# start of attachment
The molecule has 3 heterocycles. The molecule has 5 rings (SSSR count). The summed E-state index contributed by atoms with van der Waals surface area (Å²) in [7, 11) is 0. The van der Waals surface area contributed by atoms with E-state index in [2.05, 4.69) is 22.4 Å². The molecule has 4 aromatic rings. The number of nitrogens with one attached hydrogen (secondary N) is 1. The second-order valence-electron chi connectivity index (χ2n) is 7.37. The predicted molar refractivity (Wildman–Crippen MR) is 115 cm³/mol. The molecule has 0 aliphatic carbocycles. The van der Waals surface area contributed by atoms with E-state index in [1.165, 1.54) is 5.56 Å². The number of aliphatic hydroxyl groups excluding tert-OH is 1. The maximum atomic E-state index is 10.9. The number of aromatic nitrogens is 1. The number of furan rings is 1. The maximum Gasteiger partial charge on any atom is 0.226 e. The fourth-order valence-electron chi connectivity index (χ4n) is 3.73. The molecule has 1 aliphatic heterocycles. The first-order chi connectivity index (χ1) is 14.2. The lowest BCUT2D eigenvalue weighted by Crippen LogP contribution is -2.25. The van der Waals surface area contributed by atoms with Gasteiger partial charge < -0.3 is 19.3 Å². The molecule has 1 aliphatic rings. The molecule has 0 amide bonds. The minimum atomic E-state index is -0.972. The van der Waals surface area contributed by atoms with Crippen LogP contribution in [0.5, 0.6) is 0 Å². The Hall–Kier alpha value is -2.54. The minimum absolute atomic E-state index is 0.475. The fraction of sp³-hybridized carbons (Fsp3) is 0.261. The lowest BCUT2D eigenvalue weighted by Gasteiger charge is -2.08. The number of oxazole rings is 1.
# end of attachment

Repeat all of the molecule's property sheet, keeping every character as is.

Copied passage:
The molecule has 3 heterocycles. The molecule has 5 rings (SSSR count). The summed E-state index contributed by atoms with van der Waals surface area (Å²) in [7, 11) is 0. The van der Waals surface area contributed by atoms with E-state index in [2.05, 4.69) is 22.4 Å². The molecule has 4 aromatic rings. The number of nitrogens with one attached hydrogen (secondary N) is 1. The second-order valence-electron chi connectivity index (χ2n) is 7.37. The predicted molar refractivity (Wildman–Crippen MR) is 115 cm³/mol. The molecule has 0 aliphatic carbocycles. The van der Waals surface area contributed by atoms with E-state index in [1.165, 1.54) is 5.56 Å². The number of aliphatic hydroxyl groups excluding tert-OH is 1. The maximum atomic E-state index is 10.9. The number of aromatic nitrogens is 1. The number of furan rings is 1. The maximum Gasteiger partial charge on any atom is 0.226 e. The fourth-order valence-electron chi connectivity index (χ4n) is 3.73. The molecule has 1 aliphatic heterocycles. The first-order chi connectivity index (χ1) is 14.2. The lowest BCUT2D eigenvalue weighted by Crippen LogP contribution is -2.25. The van der Waals surface area contributed by atoms with Gasteiger partial charge < -0.3 is 19.3 Å². The molecule has 1 aliphatic rings. The molecule has 0 amide bonds. The minimum atomic E-state index is -0.972. The van der Waals surface area contributed by atoms with Crippen LogP contribution in [0.5, 0.6) is 0 Å². The Hall–Kier alpha value is -2.54. The minimum absolute atomic E-state index is 0.475. The fraction of sp³-hybridized carbons (Fsp3) is 0.261. The lowest BCUT2D eigenvalue weighted by Gasteiger charge is -2.08. The number of oxazole rings is 1.